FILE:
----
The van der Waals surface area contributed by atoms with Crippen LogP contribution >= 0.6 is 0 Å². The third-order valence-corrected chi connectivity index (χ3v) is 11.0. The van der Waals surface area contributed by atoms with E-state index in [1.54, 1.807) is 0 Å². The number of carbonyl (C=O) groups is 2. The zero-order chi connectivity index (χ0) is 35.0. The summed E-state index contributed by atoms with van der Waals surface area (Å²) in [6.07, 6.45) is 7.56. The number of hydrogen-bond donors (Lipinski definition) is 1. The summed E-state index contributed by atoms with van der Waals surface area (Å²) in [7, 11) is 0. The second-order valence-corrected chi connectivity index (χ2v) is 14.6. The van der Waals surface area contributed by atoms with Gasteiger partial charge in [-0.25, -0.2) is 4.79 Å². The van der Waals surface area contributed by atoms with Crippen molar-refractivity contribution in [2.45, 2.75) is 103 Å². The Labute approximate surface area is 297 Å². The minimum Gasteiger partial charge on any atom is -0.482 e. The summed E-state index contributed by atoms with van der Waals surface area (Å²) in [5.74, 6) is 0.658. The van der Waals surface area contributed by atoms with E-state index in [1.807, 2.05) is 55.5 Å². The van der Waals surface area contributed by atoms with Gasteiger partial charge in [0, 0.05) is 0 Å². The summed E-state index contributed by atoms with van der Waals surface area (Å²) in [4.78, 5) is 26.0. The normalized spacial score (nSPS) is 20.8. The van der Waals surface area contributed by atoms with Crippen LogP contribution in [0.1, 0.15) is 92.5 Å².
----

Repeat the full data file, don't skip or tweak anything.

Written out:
The van der Waals surface area contributed by atoms with Crippen LogP contribution >= 0.6 is 0 Å². The third-order valence-corrected chi connectivity index (χ3v) is 11.0. The van der Waals surface area contributed by atoms with E-state index in [1.54, 1.807) is 0 Å². The number of carbonyl (C=O) groups is 2. The zero-order chi connectivity index (χ0) is 35.0. The summed E-state index contributed by atoms with van der Waals surface area (Å²) in [6.07, 6.45) is 7.56. The number of hydrogen-bond donors (Lipinski definition) is 1. The summed E-state index contributed by atoms with van der Waals surface area (Å²) in [7, 11) is 0. The second-order valence-corrected chi connectivity index (χ2v) is 14.6. The van der Waals surface area contributed by atoms with Gasteiger partial charge in [-0.25, -0.2) is 4.79 Å². The van der Waals surface area contributed by atoms with Crippen molar-refractivity contribution in [2.45, 2.75) is 103 Å². The Labute approximate surface area is 297 Å². The minimum Gasteiger partial charge on any atom is -0.482 e. The summed E-state index contributed by atoms with van der Waals surface area (Å²) in [5.74, 6) is 0.658. The van der Waals surface area contributed by atoms with E-state index in [1.807, 2.05) is 55.5 Å². The van der Waals surface area contributed by atoms with Gasteiger partial charge in [0, 0.05) is 0 Å². The summed E-state index contributed by atoms with van der Waals surface area (Å²) in [4.78, 5) is 26.0. The normalized spacial score (nSPS) is 20.8. The van der Waals surface area contributed by atoms with Crippen LogP contribution in [0.1, 0.15) is 92.5 Å².